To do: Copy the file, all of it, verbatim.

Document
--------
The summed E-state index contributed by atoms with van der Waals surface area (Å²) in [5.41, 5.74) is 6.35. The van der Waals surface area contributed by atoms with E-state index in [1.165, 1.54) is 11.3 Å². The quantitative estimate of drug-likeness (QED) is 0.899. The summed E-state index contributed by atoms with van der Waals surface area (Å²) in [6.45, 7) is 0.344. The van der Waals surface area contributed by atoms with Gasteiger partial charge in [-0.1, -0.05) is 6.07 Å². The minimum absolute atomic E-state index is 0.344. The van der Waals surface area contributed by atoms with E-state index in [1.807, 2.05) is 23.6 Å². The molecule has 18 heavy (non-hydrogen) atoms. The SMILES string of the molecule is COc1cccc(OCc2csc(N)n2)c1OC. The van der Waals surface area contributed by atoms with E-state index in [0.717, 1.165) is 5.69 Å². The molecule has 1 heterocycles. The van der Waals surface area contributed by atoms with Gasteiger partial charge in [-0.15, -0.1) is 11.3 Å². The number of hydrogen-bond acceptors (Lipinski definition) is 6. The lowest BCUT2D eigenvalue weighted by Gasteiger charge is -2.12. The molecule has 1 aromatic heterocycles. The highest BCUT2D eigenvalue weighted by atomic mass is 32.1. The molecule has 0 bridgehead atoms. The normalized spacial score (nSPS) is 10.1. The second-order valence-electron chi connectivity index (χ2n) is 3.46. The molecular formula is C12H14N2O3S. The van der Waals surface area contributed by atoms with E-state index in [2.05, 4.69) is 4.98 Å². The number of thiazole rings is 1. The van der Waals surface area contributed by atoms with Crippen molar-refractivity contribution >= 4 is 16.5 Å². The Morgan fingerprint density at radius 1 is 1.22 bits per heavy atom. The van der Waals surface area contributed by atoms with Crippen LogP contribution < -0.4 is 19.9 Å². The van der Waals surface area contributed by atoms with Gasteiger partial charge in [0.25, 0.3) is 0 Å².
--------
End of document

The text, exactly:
The summed E-state index contributed by atoms with van der Waals surface area (Å²) in [5.41, 5.74) is 6.35. The van der Waals surface area contributed by atoms with E-state index in [1.165, 1.54) is 11.3 Å². The quantitative estimate of drug-likeness (QED) is 0.899. The summed E-state index contributed by atoms with van der Waals surface area (Å²) in [6.45, 7) is 0.344. The van der Waals surface area contributed by atoms with Gasteiger partial charge in [-0.1, -0.05) is 6.07 Å². The minimum absolute atomic E-state index is 0.344. The van der Waals surface area contributed by atoms with E-state index in [1.807, 2.05) is 23.6 Å². The molecule has 18 heavy (non-hydrogen) atoms. The SMILES string of the molecule is COc1cccc(OCc2csc(N)n2)c1OC. The van der Waals surface area contributed by atoms with E-state index in [0.717, 1.165) is 5.69 Å². The molecule has 1 heterocycles. The van der Waals surface area contributed by atoms with Gasteiger partial charge in [-0.15, -0.1) is 11.3 Å². The number of hydrogen-bond acceptors (Lipinski definition) is 6. The lowest BCUT2D eigenvalue weighted by Gasteiger charge is -2.12. The molecule has 1 aromatic heterocycles. The highest BCUT2D eigenvalue weighted by atomic mass is 32.1. The molecule has 0 bridgehead atoms. The normalized spacial score (nSPS) is 10.1. The second-order valence-electron chi connectivity index (χ2n) is 3.46. The molecular formula is C12H14N2O3S. The van der Waals surface area contributed by atoms with E-state index in [2.05, 4.69) is 4.98 Å². The number of thiazole rings is 1. The van der Waals surface area contributed by atoms with Crippen molar-refractivity contribution >= 4 is 16.5 Å². The Morgan fingerprint density at radius 1 is 1.22 bits per heavy atom. The van der Waals surface area contributed by atoms with Crippen LogP contribution < -0.4 is 19.9 Å². The van der Waals surface area contributed by atoms with Gasteiger partial charge in [0.25, 0.3) is 0 Å².